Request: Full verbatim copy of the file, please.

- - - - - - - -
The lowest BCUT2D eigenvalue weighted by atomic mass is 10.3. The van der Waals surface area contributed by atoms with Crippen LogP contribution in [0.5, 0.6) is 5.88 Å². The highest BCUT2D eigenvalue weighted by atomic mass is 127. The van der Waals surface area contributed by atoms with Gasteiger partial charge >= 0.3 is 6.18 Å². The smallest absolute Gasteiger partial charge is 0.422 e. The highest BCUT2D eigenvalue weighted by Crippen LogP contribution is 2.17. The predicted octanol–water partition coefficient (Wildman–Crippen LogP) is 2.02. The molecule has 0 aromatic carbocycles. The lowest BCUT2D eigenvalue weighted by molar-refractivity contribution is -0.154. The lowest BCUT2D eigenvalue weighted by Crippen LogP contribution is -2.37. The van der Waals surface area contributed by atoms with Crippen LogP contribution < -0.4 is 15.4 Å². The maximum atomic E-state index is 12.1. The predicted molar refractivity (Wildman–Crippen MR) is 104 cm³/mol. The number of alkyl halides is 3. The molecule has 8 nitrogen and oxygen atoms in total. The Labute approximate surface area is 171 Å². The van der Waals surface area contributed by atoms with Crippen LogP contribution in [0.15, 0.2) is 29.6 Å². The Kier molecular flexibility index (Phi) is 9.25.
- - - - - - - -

The lowest BCUT2D eigenvalue weighted by atomic mass is 10.3. The van der Waals surface area contributed by atoms with Crippen LogP contribution in [0.5, 0.6) is 5.88 Å². The highest BCUT2D eigenvalue weighted by atomic mass is 127. The van der Waals surface area contributed by atoms with Gasteiger partial charge >= 0.3 is 6.18 Å². The smallest absolute Gasteiger partial charge is 0.422 e. The highest BCUT2D eigenvalue weighted by Crippen LogP contribution is 2.17. The predicted octanol–water partition coefficient (Wildman–Crippen LogP) is 2.02. The molecule has 0 aromatic carbocycles. The lowest BCUT2D eigenvalue weighted by molar-refractivity contribution is -0.154. The lowest BCUT2D eigenvalue weighted by Crippen LogP contribution is -2.37. The van der Waals surface area contributed by atoms with Crippen LogP contribution < -0.4 is 15.4 Å². The maximum atomic E-state index is 12.1. The predicted molar refractivity (Wildman–Crippen MR) is 104 cm³/mol. The number of alkyl halides is 3. The molecule has 8 nitrogen and oxygen atoms in total. The Labute approximate surface area is 171 Å². The van der Waals surface area contributed by atoms with Crippen LogP contribution in [0.15, 0.2) is 29.6 Å². The Kier molecular flexibility index (Phi) is 9.25.